• Pennsylvania: Mr. Biden leads President Trump. The remaining mail ballots are expected to favor Democrats, and some counties could report updated results on Saturday. Philadelphia officials said the count there could take a few more days to complete.

Credit…Eric Baradat/Agence France-Presse — Getty Images

As Day 4 of the United States election turned into Day 5 on Saturday, the race for president appeared to slow to a crawl.

The news anchor Don Lemon read text messages from his friends about the Georgia count aloud on CNN. Foreign newspapers wrote about the unchanged overnight tally with a hint of exasperation. On a livestream of Philadelphia’s vote-counting site, boxes sat behind fences and not a single person stirred.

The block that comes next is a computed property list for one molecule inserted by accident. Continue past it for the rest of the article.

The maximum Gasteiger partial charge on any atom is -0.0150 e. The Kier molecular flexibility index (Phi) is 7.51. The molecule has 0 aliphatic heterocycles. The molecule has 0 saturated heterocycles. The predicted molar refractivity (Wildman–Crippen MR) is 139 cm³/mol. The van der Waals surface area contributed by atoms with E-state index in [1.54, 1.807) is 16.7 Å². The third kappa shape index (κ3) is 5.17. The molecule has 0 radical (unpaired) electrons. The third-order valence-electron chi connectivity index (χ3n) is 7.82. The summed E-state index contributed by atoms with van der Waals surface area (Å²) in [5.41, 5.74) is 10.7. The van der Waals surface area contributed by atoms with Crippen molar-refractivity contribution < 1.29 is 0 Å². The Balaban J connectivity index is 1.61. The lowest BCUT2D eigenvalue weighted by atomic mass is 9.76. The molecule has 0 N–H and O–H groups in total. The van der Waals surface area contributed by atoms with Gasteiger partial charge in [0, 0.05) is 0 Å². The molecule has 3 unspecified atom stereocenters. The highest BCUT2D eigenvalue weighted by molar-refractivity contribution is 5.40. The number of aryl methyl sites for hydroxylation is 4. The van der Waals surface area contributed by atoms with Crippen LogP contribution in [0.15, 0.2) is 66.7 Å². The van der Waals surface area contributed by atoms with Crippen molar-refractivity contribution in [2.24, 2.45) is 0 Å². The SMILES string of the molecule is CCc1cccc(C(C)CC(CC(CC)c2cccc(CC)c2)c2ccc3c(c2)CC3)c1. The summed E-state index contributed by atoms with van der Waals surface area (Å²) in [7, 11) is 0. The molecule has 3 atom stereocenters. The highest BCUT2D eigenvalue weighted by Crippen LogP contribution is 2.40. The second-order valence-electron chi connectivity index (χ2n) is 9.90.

“New results out of Georgia,” Britain’s Guardian newspaper reported early Saturday, “and — they just basically say the same thing.”

Saturday morning could yet bring decisive news: Pennsylvania could move out of recount territory if the margin widens, and Arizona and Nevada were expected to declare new votes. But whereas 24 hours earlier, all-night ballot counting had given Joseph R. Biden Jr. the lead in Georgia, the early hours of Saturday seemed comparatively sedate. Nothing was changing, and nobody was quite sure when it would.

“It feels like just one long day,” Mr. Lemon said.